If you run a home daycare, you are eligible for the same types of tax deductions as other businesses. Home daycare providers also have more relaxed standards when it comes to taking a deduction for home office or business use. Tracking your expenses and making sure you claim every deduction you are eligible for will help you reduce the amount of tax you need to pay each year. Keeping great records is a must for a home daycare provider, since many of the supplies you purchase are inexpensive but add up over time.
Using Your Home
Because you use your home for a business purpose, you can deduct a portion of your household expenses. According to the IRS, some deductions you can take include portions of your rent or mortgage payment, homeowners insurance, utilities and other expenses that you incur because you work from home. Unlike other occupations, a home daycare provider is not required to use a portion of the home exclusively for work to be able to claim this deduction.
If you run a home daycare, you may be able to deduct the cost or part of the cost of providing meals and snacks to the children you care for. IRS publication 587 includes a specific formula for figuring out this deduction, which can save you money if you provide food as part of your home daycare. You have the option of tracking your actual food expenses or taking a standard food and snack deduction for each child in your care.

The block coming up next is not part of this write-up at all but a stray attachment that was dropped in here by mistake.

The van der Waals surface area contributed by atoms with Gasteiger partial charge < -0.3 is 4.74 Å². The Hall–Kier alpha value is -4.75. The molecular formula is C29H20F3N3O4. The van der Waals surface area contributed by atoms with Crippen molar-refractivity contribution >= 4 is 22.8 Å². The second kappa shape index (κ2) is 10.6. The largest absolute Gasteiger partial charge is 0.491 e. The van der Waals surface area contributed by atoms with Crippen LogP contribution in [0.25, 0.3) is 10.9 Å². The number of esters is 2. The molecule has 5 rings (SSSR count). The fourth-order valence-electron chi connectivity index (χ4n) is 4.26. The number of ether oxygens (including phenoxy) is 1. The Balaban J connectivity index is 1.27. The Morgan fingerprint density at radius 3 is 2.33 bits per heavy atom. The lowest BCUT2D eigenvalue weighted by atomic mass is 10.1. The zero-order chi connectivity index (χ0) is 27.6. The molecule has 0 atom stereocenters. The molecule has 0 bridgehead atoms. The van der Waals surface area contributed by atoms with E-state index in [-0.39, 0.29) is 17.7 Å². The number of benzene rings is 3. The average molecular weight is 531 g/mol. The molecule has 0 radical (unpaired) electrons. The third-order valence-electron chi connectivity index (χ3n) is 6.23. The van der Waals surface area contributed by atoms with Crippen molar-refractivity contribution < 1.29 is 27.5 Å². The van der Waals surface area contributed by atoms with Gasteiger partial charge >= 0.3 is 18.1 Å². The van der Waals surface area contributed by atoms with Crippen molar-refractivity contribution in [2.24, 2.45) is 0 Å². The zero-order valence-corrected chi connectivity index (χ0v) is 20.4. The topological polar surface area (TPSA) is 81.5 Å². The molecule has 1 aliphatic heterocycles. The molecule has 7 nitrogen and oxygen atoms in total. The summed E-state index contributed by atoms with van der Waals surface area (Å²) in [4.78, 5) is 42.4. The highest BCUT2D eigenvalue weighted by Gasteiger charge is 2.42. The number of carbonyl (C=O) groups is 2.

Toys and Equipment
The toys, games and other equipment you purchase for use in your home daycare are considered a business expense and can be deducted from your taxes. These items need to be purchased for use for the daycare and used in the daycare and may be considered a capital expense; toys your purchase for gifts or personal use are not allowed. Maintenance and upkeep of your playground or outdoor play area is deductible as well.
Regular Business Expenses
Even though your business is run from your home, you can still qualify for deductions for everything from advertising to postage. Because you run a business, any expense that you incur to run that business is a possible deduction. Keep track of what you spend on office supplies, training, employees and other business-related items. Most business expenses are partially or fully deductible, and claiming them will cut the amount of taxes you are responsible for.
Sarah Emerald is the author of books and magazine articles specializing in crafts, family, business and the home, including Create and Decorate, Hilton Head Monthly and Crafts magazine. She has a Bachelor of Arts in English from a small private college in the southeastern U.S.